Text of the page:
A zebra among horses

A guest post by Laura Haywood-Cory – to help celebrate Rare Disease Awareness Day, 2/29/12

“Almost three years ago, I had a heart attack at the age of 40, with no family history or elevated risk factors. I’m not diabetic, I don’t smoke, my arteries aren’t clogged, and at the time, I was training for a triathlon.

“I was in shock to wake up one morning with textbook heart attack symptoms — pain in the center of my chest that radiated down my left arm and up into my neck and jaw, I had cold sweats, I felt nauseated.

“My husband drove us to the hospital, where they treated me as if I were having a heart attack–they gave me a nitro patch, an aspirin, drew blood, did a chest X-ray and an EKG–all the while telling me that it wasn’t my heart, because I was too young and too female.   Continue reading “A zebra among horses”

Misdiagnosis: the perils of “unwarranted certainty”

by Carolyn Thomas    @HeartSisters

Until being misdiagnosed with indigestion in mid-heart attack, I generally trusted that all people with the letters M.D. after their names knew what they were talking about when diagnosing serious medical problems. That was long before I tracked down a study(1) reported in the New England Journal of Medicine that women under the age of 55 who are experiencing a heart attack are seven times more likely to be misdiagnosed and sent home from the E.R. compared to their male counterparts presenting with identical symptoms.

And that’s why I now find Dr. Jerome Groopman’s landmark book, How Doctors Think, so illuminating.  It should be required reading for all med school students.  Continue reading “Misdiagnosis: the perils of “unwarranted certainty””

“All the SCAD ladies, put your hands up!”

by Carolyn Thomas  ♥  @HeartSisters

Heart attack survivor Laura Haywood-Cory, one of my heart sisters and a fellow “graduate” of the WomenHeart Science & Leadership Symposium at Mayo Clinic, emailed me with great excitement last week:

“The Wall Street Journal interview with Katherine, me and Dr. Hayes is now live!!”

This WSJ piece tells the inspiring story of how heart attack survivor  Katherine Leon, with Laura’s help, convinced a world-famous hospital to launch research on the rare and deadly heart condition they had each survived: spontaneous coronary artery dissection, or SCAD. (See also: When Your Artery Tears).  

Continue reading ““All the SCAD ladies, put your hands up!””

TV reporter Jennifer Donelan survives heart attack at age 36

by Carolyn Thomas  ♥ @HeartSisters

Television news reporter Jennifer Donelan was just 36 years old when she had a heart attack near the end of a busy day at work last September. Five months after surviving this horrific cardiac event, she’s now back at ABC 7 News in Washington, DC, where she hosted a three-part Heart Month series on women living with heart disease. She explained:  Continue reading “TV reporter Jennifer Donelan survives heart attack at age 36”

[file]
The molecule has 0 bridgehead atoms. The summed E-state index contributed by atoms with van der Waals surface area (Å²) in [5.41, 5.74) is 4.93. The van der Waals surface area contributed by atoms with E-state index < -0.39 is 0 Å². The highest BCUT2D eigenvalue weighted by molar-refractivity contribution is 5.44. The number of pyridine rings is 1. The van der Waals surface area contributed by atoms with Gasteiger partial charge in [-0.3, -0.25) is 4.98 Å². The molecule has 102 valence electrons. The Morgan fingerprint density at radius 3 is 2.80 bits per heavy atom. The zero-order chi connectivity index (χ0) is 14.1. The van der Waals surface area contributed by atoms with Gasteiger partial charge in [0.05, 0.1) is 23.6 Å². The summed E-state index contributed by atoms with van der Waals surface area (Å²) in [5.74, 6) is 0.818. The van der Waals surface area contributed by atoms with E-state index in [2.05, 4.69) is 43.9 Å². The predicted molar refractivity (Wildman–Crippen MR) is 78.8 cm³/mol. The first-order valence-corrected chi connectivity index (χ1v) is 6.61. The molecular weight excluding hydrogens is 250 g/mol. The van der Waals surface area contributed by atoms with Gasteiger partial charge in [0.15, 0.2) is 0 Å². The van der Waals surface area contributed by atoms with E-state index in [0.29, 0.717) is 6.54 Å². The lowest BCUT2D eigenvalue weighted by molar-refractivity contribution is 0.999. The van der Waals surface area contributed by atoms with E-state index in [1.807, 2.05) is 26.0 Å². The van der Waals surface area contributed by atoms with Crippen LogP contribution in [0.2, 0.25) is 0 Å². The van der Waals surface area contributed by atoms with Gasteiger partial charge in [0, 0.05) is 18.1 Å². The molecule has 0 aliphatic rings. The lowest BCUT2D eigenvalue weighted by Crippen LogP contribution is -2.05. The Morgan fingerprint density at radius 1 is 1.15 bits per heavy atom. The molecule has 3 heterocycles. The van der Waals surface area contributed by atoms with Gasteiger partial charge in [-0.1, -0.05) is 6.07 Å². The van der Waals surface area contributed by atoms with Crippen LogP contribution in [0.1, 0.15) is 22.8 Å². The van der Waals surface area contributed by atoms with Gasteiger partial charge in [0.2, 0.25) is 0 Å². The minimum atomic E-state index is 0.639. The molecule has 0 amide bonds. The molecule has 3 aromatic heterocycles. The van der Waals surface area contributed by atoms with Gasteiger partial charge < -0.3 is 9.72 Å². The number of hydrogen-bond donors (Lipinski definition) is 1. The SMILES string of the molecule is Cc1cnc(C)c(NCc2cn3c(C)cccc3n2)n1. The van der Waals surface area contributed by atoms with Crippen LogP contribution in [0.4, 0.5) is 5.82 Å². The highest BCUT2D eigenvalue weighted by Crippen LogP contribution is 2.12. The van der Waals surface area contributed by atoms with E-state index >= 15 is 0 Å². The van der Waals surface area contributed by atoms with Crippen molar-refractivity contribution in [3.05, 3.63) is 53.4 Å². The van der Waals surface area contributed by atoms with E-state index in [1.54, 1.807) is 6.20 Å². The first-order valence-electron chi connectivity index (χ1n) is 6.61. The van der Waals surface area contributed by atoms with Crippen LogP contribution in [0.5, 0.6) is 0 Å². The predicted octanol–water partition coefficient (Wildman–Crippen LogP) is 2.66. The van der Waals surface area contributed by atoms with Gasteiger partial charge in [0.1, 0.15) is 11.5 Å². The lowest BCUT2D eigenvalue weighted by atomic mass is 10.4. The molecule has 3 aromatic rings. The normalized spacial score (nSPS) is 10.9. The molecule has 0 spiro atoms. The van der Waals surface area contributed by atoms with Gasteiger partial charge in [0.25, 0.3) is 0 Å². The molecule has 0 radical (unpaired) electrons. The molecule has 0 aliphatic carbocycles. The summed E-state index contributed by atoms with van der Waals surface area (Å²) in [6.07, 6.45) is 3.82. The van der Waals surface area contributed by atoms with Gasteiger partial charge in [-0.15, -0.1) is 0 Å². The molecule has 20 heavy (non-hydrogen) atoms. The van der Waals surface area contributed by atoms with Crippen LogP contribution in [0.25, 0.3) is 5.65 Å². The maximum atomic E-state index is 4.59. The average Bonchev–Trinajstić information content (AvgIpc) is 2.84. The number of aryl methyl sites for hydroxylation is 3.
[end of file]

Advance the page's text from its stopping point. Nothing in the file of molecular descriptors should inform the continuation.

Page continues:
When your artery tears – Spontaneous Coronary Artery Dissection

by Carolyn Thomas  @HeartSisters

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Laura, a 40-year old American heart attack survivor, told me this story of her own cardiac event:

“I was asleep and my symptoms woke me up. I had several simultaneous symptoms, but the first one seemed to be chest pain in the centre-left, somewhat under my left breast area. I’d never felt anything like it, so sometimes it’s hard to describe – it wasn’t sharp or crushing or burning, more like a dull pressure. I also had pain down the inside of my left arm that radiated up into the left side of my jaw and my left ear.

“I was very overheated, and I felt like I was going to throw up. The nausea and overheating faded, but the pain – chest, arm, jaw – stayed. In hospital, I was diagnosed with a heart attack caused by SCAD – spontaneous coronary artery dissection, treated with six stents.”

It used to be, and sadly remains in almost 70% of cases, a deadly condition often only correctly identified post-mortem during autopsy.   Continue reading “When your artery tears – Spontaneous Coronary Artery Dissection”

How women can have heart attacks without having any blocked arteries

by Carolyn Thomas  ♥  @HeartSisters

Turns out that the kind of heart attack that I had (caused by a 95% blockage in the big left anterior descending coronary artery) – the so-called widowmaker heart attackmay actually be relatively uncommon  in women. You might guess that fact by its nickname.  It’s not, after all, called the “widower-maker”.

While cardiologists warn that heart disease can’t be divided into male and female forms, there are some surprising differences. Cardiologist Dr. Amir Lerman at the world famous Mayo Clinic in Rochester, Minnesota, told the Los Angeles Times recently:

“When it comes to acute heart attacks and sudden death from cardiac arrest, women have these kinds of events much more often without any obstructions in their coronary arteries.”

Instead, it appears that a significant portion of women suffer from another form of heart disease altogether. It affects not the superhighway coronary arteries but rather the smaller arteries, called microvessels. These tiny arteries deliver blood directly to the heart muscle.

Ironically, I can now boast two diagnoses for the price of one – first, the widowmaker heart attack caused by a fully occluded coronary artery back in 2008, and then, after several months of puzzling, ongoing cardiac symptoms – like chest pain, shortness of breath, and crushing fatigue – a second diagnosis of inoperable coronary microvascular disease. Continue reading “How women can have heart attacks without having any blocked arteries”